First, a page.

Mucositis occurs when cancer treatments break down rapidly and divided epithelial cells lining into the gastro-intestinal tract (which goes from the mouth to the anus), split-up the mucosal tissue exposed to ulceration and infection. Mucosal tissue or mucous membrane, lines all body passages that interconnect with the air, such as cells and associated glands which secrete mucus, and respiratory and alimentary tracts. Oral mucositis is probably the most common, debilitating complication of cancer treatments, mainly chemotherapy and radiation. The mucous membrane is a soft layer of tissue that insert into the digestive system from the mouth to anus. Mucositis is again divided into two main types, including, Gastrointestinal mucositis which occurs inside the digestive system and repeatedly causes diarrhoea. Oral mucositis which can cause mouth ulcers and pain or difficulty swallowing. Its difficulty swallowing or talking, feeling of dryness, mild burning, or pain when eating food. Whitish patches in the mouth or on the tongue. That will increased mucus or thicker saliva in the mouth.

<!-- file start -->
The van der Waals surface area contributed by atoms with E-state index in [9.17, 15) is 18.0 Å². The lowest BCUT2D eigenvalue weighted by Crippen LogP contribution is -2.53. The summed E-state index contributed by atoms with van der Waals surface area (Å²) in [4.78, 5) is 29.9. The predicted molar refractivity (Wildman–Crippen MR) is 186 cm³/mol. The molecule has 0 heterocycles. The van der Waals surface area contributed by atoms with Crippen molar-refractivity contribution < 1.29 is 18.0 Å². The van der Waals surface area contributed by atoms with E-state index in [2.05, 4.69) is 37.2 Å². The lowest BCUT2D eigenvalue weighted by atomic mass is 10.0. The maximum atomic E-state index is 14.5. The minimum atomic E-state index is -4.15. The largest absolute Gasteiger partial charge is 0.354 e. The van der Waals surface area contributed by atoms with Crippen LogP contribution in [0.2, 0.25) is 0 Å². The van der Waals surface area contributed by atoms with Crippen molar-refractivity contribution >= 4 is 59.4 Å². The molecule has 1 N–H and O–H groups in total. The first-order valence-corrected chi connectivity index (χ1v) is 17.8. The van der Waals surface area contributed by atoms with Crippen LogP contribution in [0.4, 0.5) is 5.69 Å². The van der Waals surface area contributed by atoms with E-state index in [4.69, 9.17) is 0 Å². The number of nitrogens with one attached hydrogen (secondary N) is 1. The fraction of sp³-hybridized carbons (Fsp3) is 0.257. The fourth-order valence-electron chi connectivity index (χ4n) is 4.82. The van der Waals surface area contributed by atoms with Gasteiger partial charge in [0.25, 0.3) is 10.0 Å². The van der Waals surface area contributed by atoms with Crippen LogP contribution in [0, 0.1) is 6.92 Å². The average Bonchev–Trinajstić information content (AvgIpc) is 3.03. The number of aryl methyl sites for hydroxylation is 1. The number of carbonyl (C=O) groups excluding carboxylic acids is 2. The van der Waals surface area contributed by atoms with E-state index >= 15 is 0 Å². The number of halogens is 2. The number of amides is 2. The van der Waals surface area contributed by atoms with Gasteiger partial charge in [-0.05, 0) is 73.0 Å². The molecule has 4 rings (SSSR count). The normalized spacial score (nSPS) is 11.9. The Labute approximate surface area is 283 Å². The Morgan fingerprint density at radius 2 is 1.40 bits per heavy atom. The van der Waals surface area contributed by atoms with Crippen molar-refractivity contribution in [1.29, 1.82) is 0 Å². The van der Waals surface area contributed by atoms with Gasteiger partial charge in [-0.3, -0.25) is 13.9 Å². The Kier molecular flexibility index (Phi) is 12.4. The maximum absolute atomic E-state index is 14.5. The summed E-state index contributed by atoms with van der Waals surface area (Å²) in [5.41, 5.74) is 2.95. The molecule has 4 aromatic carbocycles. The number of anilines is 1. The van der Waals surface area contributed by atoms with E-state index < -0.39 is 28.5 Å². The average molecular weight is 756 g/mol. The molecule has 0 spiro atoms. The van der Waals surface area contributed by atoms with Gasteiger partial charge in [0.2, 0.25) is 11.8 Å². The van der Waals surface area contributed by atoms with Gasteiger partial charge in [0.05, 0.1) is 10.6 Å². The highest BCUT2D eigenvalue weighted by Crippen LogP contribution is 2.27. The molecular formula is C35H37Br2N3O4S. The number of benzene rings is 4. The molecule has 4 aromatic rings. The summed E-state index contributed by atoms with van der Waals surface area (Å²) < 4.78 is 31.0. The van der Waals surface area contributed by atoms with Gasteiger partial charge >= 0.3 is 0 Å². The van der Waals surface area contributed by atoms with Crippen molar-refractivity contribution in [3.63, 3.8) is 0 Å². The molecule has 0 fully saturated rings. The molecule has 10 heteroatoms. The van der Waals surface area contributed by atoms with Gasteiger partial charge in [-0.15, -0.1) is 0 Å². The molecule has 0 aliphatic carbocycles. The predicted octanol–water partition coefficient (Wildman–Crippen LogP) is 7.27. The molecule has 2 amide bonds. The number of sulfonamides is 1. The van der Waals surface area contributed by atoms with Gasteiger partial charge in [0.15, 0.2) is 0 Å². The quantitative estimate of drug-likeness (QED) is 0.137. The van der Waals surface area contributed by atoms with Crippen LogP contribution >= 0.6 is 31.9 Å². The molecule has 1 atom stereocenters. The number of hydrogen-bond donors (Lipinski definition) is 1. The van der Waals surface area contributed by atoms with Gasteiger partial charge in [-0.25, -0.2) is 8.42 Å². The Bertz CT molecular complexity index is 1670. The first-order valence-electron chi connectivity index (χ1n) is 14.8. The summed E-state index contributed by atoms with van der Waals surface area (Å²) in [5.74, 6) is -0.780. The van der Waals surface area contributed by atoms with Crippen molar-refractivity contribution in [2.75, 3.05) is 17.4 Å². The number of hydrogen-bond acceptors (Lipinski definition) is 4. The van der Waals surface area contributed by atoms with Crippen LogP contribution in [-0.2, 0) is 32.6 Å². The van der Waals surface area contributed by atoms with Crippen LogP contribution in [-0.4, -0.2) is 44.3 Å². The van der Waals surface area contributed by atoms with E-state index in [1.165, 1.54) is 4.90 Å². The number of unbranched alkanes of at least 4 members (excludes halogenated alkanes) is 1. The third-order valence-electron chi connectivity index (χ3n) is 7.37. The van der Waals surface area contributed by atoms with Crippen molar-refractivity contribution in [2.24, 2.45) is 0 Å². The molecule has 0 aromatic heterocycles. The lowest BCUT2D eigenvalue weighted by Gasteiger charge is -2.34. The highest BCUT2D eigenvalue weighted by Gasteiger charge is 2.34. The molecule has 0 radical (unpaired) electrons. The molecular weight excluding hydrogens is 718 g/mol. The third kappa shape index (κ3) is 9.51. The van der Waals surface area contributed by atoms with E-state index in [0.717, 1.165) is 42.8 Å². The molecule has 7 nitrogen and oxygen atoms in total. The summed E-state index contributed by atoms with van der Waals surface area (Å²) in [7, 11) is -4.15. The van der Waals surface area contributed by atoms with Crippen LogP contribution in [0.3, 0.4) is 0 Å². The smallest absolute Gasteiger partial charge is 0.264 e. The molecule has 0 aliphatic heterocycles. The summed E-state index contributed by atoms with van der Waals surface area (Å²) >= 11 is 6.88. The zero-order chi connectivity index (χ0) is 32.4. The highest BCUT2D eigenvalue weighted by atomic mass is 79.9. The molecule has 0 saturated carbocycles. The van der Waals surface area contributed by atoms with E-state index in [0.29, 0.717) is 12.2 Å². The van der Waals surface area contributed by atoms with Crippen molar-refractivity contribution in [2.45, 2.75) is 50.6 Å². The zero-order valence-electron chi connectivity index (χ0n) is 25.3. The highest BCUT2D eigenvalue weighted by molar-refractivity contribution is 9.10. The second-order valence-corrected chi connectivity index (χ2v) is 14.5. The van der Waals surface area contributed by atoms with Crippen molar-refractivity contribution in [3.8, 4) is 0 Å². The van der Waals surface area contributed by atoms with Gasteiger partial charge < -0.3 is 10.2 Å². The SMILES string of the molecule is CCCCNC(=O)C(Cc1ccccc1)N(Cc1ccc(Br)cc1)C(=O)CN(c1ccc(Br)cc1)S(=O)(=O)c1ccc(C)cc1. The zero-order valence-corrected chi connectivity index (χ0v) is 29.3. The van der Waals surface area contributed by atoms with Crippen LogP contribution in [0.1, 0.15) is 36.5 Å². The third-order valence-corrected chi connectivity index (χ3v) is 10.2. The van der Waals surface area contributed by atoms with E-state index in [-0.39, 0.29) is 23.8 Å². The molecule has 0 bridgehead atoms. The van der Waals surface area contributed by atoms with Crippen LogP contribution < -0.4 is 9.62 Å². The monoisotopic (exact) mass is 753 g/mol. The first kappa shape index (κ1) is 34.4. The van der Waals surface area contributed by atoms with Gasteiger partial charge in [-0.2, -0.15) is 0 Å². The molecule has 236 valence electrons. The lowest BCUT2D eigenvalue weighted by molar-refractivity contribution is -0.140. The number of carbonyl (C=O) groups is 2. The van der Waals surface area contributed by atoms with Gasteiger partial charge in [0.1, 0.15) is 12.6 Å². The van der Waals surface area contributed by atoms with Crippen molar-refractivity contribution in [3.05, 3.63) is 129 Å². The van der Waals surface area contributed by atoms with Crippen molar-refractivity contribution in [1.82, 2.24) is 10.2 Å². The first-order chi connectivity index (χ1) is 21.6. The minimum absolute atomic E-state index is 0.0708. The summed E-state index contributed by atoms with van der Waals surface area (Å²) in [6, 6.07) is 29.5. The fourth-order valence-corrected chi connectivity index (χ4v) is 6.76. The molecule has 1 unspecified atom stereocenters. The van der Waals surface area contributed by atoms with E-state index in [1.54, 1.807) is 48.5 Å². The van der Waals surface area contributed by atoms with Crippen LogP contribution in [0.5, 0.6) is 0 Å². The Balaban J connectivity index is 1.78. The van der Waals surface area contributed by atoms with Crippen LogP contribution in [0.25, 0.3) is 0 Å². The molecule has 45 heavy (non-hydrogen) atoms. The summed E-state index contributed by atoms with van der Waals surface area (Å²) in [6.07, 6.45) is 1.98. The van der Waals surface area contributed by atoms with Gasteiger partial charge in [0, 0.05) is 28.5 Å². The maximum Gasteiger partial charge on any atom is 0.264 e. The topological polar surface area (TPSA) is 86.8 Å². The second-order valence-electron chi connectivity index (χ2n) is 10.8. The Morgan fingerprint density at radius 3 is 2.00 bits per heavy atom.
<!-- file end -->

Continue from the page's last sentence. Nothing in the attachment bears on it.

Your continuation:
Sores or ulcerations can become infected by virus, bacteria or fungus. Pain and loss of taste perception makes it more difficult to eat, which leads to weight loss. Ulcers may act as a site for local infection and a portal of entry for oral flora that, in some instances, may cause septicemia (especially in immunosuppressed patients). Approximately half of all patients who receive chemotherapy develop such severe oral mucositis that becomes dose-limiting such that the patient's cancer treatment must be modified, compromising the prognosis.

  • Lichinoid Mucositis
  • Mucositis grading
  • Radiation Mucositis
  • Gastrointestinal Mucositis
  • Chronic Mucositis
  • Oral Mucositis
  • Advanced Treatment in Mucositis
  • Chemotherapy Mucositis

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